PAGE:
There is no love lost between Iraqi and Iranian Shia. The Iraqi Shia see themselves as true Shia as few holy areas are in Iran. Iranian Shia are seen as Loser-Interlopers in Persian Iran and illegitimate to lead Iraqi Shia. Karbabla protested and fought the Mahdi in 2004 after the Mahdi trashed Najaf. So this is not without precedent.
Sorry, but the ‘no journalists’ excuse is baloney.
This story has been on Twitter and has been covered sporadically by some news agencies for the past month or more. (sadly, it was NPR that I found reported it a month ago)
Other msm outlets have done minor reporting of it in the past week or so. It just hasn’t been enough of a story to get much publicity here for whatever reason.
Who killed them?
Some people.... Did something.
Hmmmmmmmmmmmm lessee here....stuff going on all over the World. Protests, rioting, death, and destruction. Seems almost like it’s organized to try to cause a war, or two, or three to force our President to break his word on never ending wars.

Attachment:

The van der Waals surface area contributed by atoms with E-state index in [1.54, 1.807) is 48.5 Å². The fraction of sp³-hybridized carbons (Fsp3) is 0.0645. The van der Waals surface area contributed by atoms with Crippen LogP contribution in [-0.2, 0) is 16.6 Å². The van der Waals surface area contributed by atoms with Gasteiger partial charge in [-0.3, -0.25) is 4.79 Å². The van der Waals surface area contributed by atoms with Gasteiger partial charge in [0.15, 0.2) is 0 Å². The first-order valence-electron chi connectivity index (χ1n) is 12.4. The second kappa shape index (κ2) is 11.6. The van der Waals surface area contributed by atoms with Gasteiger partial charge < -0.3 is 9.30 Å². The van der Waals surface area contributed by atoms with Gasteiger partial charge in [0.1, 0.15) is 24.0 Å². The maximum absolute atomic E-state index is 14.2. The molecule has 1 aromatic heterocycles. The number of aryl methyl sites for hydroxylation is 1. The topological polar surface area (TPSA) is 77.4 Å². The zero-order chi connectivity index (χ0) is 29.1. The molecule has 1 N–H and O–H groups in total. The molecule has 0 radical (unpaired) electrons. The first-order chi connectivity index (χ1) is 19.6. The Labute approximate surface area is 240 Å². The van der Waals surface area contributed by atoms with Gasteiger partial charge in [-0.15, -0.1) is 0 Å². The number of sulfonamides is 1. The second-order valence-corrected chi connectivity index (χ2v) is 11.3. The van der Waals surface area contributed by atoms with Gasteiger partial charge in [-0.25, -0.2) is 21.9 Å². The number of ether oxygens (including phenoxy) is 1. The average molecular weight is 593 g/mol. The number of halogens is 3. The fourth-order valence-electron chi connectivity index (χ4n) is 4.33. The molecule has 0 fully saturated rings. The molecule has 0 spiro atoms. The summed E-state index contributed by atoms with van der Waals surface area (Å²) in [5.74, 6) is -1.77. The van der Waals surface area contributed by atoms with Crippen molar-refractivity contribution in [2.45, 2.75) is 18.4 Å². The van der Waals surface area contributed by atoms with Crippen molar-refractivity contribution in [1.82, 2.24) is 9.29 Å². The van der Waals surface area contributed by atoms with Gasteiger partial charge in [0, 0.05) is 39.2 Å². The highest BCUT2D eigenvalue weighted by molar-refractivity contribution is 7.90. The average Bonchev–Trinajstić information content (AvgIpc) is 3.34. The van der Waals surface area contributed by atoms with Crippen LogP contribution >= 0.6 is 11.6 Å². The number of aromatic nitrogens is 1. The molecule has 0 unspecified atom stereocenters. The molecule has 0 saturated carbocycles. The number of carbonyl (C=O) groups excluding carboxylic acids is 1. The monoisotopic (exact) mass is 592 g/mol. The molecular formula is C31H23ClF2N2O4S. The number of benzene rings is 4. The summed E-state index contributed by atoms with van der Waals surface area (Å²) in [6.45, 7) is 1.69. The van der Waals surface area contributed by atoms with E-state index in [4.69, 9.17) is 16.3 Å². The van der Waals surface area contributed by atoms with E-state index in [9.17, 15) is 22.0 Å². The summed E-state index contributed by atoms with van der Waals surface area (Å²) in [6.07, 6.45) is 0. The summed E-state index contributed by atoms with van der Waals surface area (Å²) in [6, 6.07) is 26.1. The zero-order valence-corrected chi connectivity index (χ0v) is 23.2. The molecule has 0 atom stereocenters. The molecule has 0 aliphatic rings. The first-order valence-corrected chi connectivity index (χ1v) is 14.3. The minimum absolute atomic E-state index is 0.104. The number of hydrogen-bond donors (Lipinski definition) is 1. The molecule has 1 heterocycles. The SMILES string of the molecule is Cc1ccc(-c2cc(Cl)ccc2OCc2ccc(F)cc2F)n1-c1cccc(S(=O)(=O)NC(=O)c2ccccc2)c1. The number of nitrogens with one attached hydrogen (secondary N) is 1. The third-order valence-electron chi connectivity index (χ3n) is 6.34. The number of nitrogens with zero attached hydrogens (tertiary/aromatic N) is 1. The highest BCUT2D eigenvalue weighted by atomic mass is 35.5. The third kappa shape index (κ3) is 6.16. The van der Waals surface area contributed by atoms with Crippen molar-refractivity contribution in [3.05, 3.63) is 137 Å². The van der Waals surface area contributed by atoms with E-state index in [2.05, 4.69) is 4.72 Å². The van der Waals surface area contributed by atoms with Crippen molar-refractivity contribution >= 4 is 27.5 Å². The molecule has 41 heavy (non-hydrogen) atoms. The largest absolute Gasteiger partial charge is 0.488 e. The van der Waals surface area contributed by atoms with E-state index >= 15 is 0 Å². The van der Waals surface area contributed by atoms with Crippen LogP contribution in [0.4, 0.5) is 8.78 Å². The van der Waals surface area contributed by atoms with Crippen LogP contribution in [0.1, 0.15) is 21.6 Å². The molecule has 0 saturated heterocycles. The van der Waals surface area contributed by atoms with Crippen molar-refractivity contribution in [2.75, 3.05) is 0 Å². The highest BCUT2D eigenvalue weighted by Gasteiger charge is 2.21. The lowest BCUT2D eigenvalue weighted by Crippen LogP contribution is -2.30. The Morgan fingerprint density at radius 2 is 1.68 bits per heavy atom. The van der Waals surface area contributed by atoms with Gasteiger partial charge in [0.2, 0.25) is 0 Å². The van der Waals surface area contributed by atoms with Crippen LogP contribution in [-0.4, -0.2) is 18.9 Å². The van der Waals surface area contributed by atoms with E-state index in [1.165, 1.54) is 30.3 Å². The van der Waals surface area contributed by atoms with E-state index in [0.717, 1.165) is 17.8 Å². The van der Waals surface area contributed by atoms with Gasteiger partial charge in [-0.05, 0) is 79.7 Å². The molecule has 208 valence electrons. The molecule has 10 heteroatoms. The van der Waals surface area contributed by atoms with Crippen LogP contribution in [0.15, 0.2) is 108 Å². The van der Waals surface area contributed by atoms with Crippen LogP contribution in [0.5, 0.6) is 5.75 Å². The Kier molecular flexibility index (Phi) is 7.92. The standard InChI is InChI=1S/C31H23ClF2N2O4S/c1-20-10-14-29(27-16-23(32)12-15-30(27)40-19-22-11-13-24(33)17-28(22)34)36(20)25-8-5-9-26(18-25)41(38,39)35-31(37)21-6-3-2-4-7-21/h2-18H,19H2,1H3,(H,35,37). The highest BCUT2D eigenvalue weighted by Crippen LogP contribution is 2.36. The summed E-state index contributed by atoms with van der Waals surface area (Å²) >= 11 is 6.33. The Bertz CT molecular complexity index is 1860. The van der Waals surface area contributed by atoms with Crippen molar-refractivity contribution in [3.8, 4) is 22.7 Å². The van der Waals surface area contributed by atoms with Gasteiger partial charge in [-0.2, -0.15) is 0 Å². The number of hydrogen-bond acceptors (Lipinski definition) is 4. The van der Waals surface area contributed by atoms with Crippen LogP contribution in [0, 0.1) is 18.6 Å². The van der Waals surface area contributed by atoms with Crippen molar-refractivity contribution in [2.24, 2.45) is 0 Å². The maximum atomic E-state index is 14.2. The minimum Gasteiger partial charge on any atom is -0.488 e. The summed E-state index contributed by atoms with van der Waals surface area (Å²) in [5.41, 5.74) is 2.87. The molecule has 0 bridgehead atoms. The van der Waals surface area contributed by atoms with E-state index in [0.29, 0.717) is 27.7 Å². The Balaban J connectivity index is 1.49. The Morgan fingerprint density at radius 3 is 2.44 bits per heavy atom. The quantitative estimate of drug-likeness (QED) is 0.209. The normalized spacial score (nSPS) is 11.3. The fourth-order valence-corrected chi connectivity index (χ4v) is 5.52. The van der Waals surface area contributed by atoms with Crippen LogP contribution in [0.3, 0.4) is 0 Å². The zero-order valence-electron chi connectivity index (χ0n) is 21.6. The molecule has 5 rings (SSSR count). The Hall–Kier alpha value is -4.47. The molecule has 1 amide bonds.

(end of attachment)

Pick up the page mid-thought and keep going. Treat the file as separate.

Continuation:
Shoe is on the other foot.
what are they protesting?
Anti-government protesters crossed a major bridge in Baghdad on Monday, approaching the prime ministers office and the headquarters of Iraqs state-run TV, as security forces fired live ammunition and tear gas, killing at least five demonstrators and wounding dozens.
The protesters hurled rocks and set tires and dumpsters ablaze, sending clouds of black smoke into the air. Security forces flooded into the area to protect government buildings, and gunfire echoed through the streets.
Dozens of motorized rickshaws raced back and forth, ferrying the wounded to first aid stations at the main protest site in Tahrir Square.
For days, the protesters have been trying to cross the Tigris River to the heavily fortified Green Zone,
( Where did Mohammeds grandson die and who killed him? )
Battle of Karbala